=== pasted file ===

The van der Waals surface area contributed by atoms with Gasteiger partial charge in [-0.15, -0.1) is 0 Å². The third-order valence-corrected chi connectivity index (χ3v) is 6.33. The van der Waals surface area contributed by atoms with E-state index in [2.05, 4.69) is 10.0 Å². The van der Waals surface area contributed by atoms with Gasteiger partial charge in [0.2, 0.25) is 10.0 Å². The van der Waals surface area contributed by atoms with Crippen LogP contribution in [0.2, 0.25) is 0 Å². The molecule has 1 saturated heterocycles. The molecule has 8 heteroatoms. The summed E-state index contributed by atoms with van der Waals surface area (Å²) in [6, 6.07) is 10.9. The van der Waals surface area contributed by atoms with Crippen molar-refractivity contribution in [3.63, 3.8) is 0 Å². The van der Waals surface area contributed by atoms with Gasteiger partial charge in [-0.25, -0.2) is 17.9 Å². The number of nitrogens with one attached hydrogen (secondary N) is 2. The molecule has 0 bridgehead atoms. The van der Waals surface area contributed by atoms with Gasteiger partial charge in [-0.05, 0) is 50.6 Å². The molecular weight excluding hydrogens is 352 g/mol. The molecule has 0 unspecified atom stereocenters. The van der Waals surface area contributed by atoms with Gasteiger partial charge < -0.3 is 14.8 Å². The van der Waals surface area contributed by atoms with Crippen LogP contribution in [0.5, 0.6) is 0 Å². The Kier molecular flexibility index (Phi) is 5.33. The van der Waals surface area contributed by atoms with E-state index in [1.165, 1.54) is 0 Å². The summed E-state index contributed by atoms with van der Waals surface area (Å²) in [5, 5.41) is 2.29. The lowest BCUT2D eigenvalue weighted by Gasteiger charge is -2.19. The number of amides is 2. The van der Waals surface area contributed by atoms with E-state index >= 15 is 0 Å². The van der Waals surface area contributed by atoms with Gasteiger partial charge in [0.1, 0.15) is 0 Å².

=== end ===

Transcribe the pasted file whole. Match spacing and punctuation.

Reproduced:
The van der Waals surface area contributed by atoms with Gasteiger partial charge in [-0.15, -0.1) is 0 Å². The third-order valence-corrected chi connectivity index (χ3v) is 6.33. The van der Waals surface area contributed by atoms with E-state index in [2.05, 4.69) is 10.0 Å². The van der Waals surface area contributed by atoms with Gasteiger partial charge in [0.2, 0.25) is 10.0 Å². The van der Waals surface area contributed by atoms with Crippen LogP contribution in [0.2, 0.25) is 0 Å². The molecule has 1 saturated heterocycles. The molecule has 8 heteroatoms. The summed E-state index contributed by atoms with van der Waals surface area (Å²) in [6, 6.07) is 10.9. The van der Waals surface area contributed by atoms with Crippen molar-refractivity contribution in [3.63, 3.8) is 0 Å². The van der Waals surface area contributed by atoms with Gasteiger partial charge in [-0.25, -0.2) is 17.9 Å². The number of nitrogens with one attached hydrogen (secondary N) is 2. The molecule has 0 bridgehead atoms. The van der Waals surface area contributed by atoms with Gasteiger partial charge in [-0.05, 0) is 50.6 Å². The molecular weight excluding hydrogens is 352 g/mol. The molecule has 0 unspecified atom stereocenters. The van der Waals surface area contributed by atoms with Gasteiger partial charge < -0.3 is 14.8 Å². The van der Waals surface area contributed by atoms with Crippen LogP contribution in [0.5, 0.6) is 0 Å². The Kier molecular flexibility index (Phi) is 5.33. The van der Waals surface area contributed by atoms with E-state index in [1.165, 1.54) is 0 Å². The summed E-state index contributed by atoms with van der Waals surface area (Å²) in [5, 5.41) is 2.29. The lowest BCUT2D eigenvalue weighted by Gasteiger charge is -2.19. The number of amides is 2. The van der Waals surface area contributed by atoms with E-state index >= 15 is 0 Å². The van der Waals surface area contributed by atoms with Gasteiger partial charge in [0.1, 0.15) is 0 Å².